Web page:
Kit No. 33
Decals: One version – U.S. Navy
Comments: Engraved panel lines; Decals by Propagteam; First American vertical take-off fixed wing aircraft
On November 2, 1954, Convair’s XFY-1 took its first flight, making history by completing the first vertical take-off of a fixed wing aircraft in the United States, followed by a transition to horizontal flight and eventual landing in vertical mode. The origin of the “Pogo Plane,” so named for its vertical take-off and landing characteristics which were reminescent of the pogo stick, a popular child’s toy of the 1950’s, dates back to 1949. Following the detonation of an atomic bomb by the Soviet Union that year, the U.S. Navy became concerned about the vulnerability of both its aircraft carriers and naval air stations. The introduction of strategic nuclear weapons dictated a new approach to protecting the nation’s more important military assets.
By 1951, the Navy had developed a technical specification calling for an aircraft capable of taking off while positioned vertically on its stabilizing empennage (wings and tail surfaces), also called “tail sitting” — transitioning to traditional horizontal flight, and landing vertically. In 1952, the Navy ordered both Convair and Lockheed to build prototypes. Lockheed’s XFV-1 Salmon flew first, with the help of a special undercarriage as a traditional airplane, but the Convair’s XFY-1 Pogo met the required specification by completing a true vertical take-off.
Advanced testing of the Pogo’s XT-40-A-6 turboprop engine with its two counter-rotating propellers, began in March 1954 inside a former 195-foot-high airship hangar at Moffett Field, California. After several successful hangar tests, the first outdoor take-off occured on September 2, 1954, and the Pogo attained a height of 39 feet and landed safely. A second vertical take-off reached a height of 147 feet, after which the XFY-1 was returned to San Diego for further testing under factory conditions. With its first vertical take-off and transition to horizontal flight on November 2nd, the XFY-1 became the first VTOL (Vertical Take-Off or Landing) aircraft. Intense testing continued until the Pogo had accumulated 43 hours of flight. The prototypes were flown without armament, but there were plans to fit the Pogo with 20mm gun pods at or near its wingtips, outside the arc of the propellers, and to add the capability for it to carry unguided high velocity aircraft rockets (HVAR) similar to those used by Navy fighters during World War II.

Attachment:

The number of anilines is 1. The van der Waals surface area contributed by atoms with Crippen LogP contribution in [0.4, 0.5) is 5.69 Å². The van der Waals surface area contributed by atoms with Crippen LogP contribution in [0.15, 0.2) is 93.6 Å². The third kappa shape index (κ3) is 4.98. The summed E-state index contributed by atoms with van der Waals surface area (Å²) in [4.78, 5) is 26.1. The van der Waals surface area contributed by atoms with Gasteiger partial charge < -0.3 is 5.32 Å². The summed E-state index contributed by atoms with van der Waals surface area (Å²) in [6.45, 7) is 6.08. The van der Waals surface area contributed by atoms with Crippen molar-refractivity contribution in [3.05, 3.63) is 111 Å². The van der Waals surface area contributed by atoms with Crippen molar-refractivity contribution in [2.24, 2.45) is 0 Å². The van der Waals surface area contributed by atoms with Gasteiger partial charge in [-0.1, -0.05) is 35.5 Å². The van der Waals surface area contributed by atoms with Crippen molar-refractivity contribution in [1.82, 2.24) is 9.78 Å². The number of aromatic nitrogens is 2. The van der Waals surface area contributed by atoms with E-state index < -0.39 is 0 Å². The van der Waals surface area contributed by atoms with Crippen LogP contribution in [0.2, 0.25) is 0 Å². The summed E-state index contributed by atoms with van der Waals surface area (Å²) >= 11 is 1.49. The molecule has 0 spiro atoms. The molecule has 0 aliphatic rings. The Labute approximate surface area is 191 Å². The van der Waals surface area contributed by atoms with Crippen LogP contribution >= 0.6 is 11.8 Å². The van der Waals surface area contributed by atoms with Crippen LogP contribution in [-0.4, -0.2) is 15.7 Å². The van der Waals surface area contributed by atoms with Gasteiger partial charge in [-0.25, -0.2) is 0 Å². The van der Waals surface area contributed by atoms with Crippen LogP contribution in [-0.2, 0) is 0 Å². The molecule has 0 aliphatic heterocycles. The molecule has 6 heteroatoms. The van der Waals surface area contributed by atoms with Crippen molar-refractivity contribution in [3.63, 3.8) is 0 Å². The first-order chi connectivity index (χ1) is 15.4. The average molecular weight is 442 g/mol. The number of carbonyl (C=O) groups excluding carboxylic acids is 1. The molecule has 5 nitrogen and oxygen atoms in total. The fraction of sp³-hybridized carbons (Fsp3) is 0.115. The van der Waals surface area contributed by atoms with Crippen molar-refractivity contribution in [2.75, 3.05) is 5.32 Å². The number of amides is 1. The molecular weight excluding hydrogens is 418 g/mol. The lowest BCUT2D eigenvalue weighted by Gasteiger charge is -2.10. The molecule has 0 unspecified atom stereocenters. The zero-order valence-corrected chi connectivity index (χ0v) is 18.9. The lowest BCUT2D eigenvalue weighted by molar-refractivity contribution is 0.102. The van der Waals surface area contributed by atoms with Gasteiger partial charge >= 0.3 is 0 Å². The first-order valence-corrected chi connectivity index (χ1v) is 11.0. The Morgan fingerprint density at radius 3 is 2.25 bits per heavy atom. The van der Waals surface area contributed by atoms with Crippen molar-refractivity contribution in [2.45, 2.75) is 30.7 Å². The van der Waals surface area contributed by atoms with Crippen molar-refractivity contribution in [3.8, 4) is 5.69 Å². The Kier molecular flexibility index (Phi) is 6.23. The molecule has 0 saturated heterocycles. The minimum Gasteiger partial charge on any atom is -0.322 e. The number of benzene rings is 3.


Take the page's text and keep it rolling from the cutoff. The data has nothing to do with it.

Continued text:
Although the XFY-1 met all Navy specifications, including suitability for operations from restricted surfaces like the decks of Navy destroyers, it required a high degree of both piloting skill and pre-flight preparation. This combined with a mid-1950’s shift in Navy doctrine away from the conditions which gave rise to the need for the Pogo, leading to the introduction of an entirely new breed of jet aircraft like the Grumman F9F Cougar and the Douglas A-4 Skyhawk, resulted in the XFY-1 development program being cancelled.
Although it was never put into production, the Pogo pioneered VTOL design and remains an important technological development as well as a critical part of aviation history. Three XFY-1 Pogo prototypes were built, with two being scrapped after cancellation of the program. The lone surviving Pogo, bearing tail number 138649, is on display at the Naval Air Station at Norfolk, Virginia.
Wingspan: 8.43 meters / 27.65 feet
Length: 10.64 meters / 34.9 feet (without undercarriage)
Height (span of empennage): 7.23 meters / 23 feet
Maximum speed at 15,000 feet (4,573 meters): 606 mph / 976 kph
KP’s kit of the U.S. Navy’s prototype VTOL fighter is injection molded in grey and consists of 45 parts, two of which are clear plastic. It bears engraved panel lines and individually mounted blades for the contra-rotating propellers, but other than that is not especially detailed. The cockpit features raised detail on the instrument panel and a multi-part seat, but is otherwise very basic. As was the case with the actual aircraft, there are no under wing stores, since the type never entered production. The decals are by Propagteam; they have excellent color, are perfectly in register and include two examples of the Convair logo. There is a two-part canopy, so it may be possible to depict the finished kit with the canopy open. This kit provides a smaller alternative to the 1/48 Lindberg kit, with perhaps slightly better tooling.
Recommended for the modeler who wants an interesting, advanced design prototype from the Cold War era.